Sacraments and Sacramental: Channels of God’s Love
by Bo Sanchez
My friend Josie (not her real name) once joined a long line of people venerating the statue of St. Michael the Archangel in one of the churches south of Manila. You know, that image of St. Michael crushing the devil at his feet.
As Josie prepared for her turn, she saw the old lady in front of her touch the statue of St. Michael with her handkerchief. Then to her surprise, the lady touched the devil, too!
Huh, why did she venerate the devil, too? When it was her turn, Josie hastily touched the statue with her hanky and ran after the old lady to find out.
“Lola, when you touched St. Michael, you touched the devil, too. Why?”
“You know, hija, in times like this, it pays to be sure!” Funny but it’s true. Many people look at sacramentals as lucky charms or amulets. Many do not understand the purpose of sacred signs — the sacraments and the sacramentals.
For example, your parish announces that it will conduct a number of seminars — on how to receive healing, how to receive miracles, how to receive financial blessings and how to receive the seven Sacraments. If you were asked to attend just one seminar, which would you choose?
Now, be honest. Would you be interested in attending the last one? Many would find it boring. They’d reason, why bother when they have received most of the sacraments?
But here’s the truth: The greatest healings, the greatest miracles and the greatest blessings come to us through the Seven Sacraments.
The most solemn, majestic and beautiful gifts that Jesus Christ gave to the world are His sacraments. He endowed them with unprecedented and unparalleled power — power to change lives, save souls and share God’s very life. The sacraments are the ordinary means by which God directs the course of each human life and all of world history.
— Scott Hahn, Swear to God
A few years ago, my brother-in-law passed away. Hours before he died, his family called a priest. The priest listened to my brother-in-law’s confession, absolved him of his sins and then administered to him the sacraments of the Anointing of the Sick and the Eucharist. Then he died. That’s how he was ushered into the Kingdom of God. To this day, for us, his family, there is peace, joy and hope in the knowledge that my brother-in-law received the most important blessings from God towards the end of his life.
Sacraments are outward signs instituted by Christ to give us grace. At pivot points in our lives, there is a sacrament available to us.
Let us understand sacraments in a deeper way.
Creation Is a Natural Sacrament
The heavens are telling the glory of God; and the firmament proclaims His handiwork… There is no speech, nor are there words; their voice is not heard; yet their voice goes out through all the earth.
— Psalm 19:1-4
When I go abroad for preaching engagements, I get to see more of the beauty and wonders of God’s creation. Some places I’ve been to are so clean and the weather so cool, it’s almost like paradise.
But I don’t have to go far to see such wonders.
One time, after coming from a trip abroad, I had to lead a retreat in Calamba, Laguna, south of Manila. The retreat house had a deck providing a breathtaking view of the majestic Mt. Makiling overlooking Laguna de Bay.
I stood at that deck gazing at the beauty of the creation before me. And I exclaimed to myself, “This is paradise — the Philippines!”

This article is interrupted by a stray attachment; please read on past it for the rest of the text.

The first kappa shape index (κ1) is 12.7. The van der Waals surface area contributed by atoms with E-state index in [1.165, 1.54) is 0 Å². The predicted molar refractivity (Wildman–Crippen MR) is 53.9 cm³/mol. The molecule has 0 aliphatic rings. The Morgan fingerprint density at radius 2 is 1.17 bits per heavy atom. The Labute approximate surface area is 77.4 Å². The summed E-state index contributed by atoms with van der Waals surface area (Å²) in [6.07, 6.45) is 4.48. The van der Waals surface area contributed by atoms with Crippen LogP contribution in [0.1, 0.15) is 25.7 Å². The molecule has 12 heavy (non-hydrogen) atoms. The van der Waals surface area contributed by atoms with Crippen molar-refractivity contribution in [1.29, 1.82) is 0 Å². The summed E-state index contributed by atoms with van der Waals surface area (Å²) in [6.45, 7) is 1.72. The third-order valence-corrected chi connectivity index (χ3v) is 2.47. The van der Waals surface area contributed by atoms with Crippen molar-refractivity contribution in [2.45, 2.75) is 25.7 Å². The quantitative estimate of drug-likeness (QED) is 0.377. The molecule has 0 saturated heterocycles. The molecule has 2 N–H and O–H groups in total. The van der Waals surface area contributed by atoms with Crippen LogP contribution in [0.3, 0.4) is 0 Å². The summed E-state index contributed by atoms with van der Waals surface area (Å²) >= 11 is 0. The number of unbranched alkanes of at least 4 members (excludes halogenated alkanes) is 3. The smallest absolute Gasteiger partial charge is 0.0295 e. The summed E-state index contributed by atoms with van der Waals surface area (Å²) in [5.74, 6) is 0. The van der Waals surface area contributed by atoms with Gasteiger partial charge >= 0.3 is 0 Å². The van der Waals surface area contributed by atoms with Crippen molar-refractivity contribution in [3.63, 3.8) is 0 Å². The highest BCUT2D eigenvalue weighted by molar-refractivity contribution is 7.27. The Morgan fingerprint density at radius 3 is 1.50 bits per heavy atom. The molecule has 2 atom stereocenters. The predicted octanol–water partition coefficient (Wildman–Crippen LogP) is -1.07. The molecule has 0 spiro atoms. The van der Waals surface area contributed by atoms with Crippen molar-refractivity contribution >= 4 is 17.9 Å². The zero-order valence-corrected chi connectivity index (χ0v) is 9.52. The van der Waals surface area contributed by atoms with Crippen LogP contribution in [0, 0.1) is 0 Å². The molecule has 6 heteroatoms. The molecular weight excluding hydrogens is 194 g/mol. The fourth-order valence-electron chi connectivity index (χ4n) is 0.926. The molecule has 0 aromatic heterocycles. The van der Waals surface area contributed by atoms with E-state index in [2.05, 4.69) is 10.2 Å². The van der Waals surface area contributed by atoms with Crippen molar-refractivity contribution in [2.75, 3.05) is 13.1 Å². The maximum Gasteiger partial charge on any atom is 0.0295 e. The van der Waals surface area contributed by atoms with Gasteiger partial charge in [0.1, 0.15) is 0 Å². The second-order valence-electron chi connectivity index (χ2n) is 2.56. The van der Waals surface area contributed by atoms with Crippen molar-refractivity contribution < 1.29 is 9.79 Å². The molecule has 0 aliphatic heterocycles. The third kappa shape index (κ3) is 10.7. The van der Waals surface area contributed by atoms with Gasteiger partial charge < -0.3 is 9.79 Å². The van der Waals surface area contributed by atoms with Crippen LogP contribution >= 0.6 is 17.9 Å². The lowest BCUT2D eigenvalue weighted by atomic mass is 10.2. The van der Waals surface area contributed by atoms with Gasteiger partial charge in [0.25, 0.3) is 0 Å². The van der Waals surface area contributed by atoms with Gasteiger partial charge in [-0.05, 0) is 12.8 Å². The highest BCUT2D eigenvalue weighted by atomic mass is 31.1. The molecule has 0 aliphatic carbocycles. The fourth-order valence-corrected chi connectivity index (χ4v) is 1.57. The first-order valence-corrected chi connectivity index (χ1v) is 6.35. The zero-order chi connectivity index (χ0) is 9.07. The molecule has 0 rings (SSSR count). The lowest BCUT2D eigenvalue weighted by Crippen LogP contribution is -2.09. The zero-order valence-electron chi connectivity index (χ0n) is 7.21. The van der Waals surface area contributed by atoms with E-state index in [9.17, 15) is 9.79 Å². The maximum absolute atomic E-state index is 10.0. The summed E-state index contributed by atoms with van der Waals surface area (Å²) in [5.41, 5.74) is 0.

In that moment of absolute gratefulness, I allowed God to embrace me — and He did, in the air that I breathed, in the sky above me, in the chirping of the birds and in the rustle of the leaves.
Jesus, too, prayed in the midst of creation. He prayed on top of mountains or on the shoreline. St. Francis prayed in caves, in forests and on top of hills. That’s why he sang, “Brother Sun and Sister Moon, I seldom see you, seldom hear your tune.”
The person beside you may look ordinary, but you know what? That person is the house of God — a big sign that God loves you! Why? Because the human being is the masterpiece of God’s creation. And in all of creation, God has only one thing to tell you: “I love you, my child. Look at the beauty of the world around you. That’s the place I have prepared for you to live in. And look at the people around you — I created them all for you.”
But sometimes we do not see and appreciate the beauty around us because they’re too near and familiar.
God speaks to men through the visible creation. The material cosmos is so presented to man’s intelligence that he can read these traces of its Creator. Light and darkness, wind and fire, water and earth, tree and its fruit speak of God and symbolize both His greatness and His nearness.
— Catechism of the Catholic Church, no. 1147
The Bible Used Many Signs
In the Bible, we encounter many signs of God’s presence: the staff of Moses, the burning bush, the mantle of Elijah, the remains of Elisha and a lot more. Jesus used them to be channels of His grace.
We Operate by Outward Signs
God uses signs to channel His grace for us because we are embodied creatures living in a physical universe. A sign is something used to represent something else.
For example, the word microphone is a sign. It is not the microphone itself but it represents the thing called microphone.
Flags are signs that represent countries, that’s why it’s an insult to a country when you burn its colors.
Our names are also important signs because they are used to connect to us. When you say my name, Bo, it’s an important sign. Why? Because in French, it means handsome. It’s true!